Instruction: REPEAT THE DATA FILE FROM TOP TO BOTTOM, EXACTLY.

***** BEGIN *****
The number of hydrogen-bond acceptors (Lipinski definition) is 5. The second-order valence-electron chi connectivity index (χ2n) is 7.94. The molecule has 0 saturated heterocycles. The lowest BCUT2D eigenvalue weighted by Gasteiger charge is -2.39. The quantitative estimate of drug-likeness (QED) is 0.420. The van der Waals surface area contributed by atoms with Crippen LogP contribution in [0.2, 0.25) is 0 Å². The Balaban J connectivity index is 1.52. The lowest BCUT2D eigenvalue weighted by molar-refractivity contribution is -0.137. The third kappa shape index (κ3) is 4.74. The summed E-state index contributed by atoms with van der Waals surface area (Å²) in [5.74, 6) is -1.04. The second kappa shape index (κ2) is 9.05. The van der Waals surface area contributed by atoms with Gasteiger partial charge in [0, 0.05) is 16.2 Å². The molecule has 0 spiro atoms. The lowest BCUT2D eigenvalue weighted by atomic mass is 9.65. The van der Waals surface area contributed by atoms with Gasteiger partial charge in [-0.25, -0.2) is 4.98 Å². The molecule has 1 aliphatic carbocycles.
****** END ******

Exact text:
The number of hydrogen-bond acceptors (Lipinski definition) is 5. The second-order valence-electron chi connectivity index (χ2n) is 7.94. The molecule has 0 saturated heterocycles. The lowest BCUT2D eigenvalue weighted by Gasteiger charge is -2.39. The quantitative estimate of drug-likeness (QED) is 0.420. The van der Waals surface area contributed by atoms with Crippen LogP contribution in [0.2, 0.25) is 0 Å². The Balaban J connectivity index is 1.52. The lowest BCUT2D eigenvalue weighted by molar-refractivity contribution is -0.137. The third kappa shape index (κ3) is 4.74. The summed E-state index contributed by atoms with van der Waals surface area (Å²) in [5.74, 6) is -1.04. The second kappa shape index (κ2) is 9.05. The van der Waals surface area contributed by atoms with Gasteiger partial charge in [0, 0.05) is 16.2 Å². The molecule has 0 spiro atoms. The lowest BCUT2D eigenvalue weighted by atomic mass is 9.65. The van der Waals surface area contributed by atoms with Gasteiger partial charge in [-0.25, -0.2) is 4.98 Å². The molecule has 1 aliphatic carbocycles.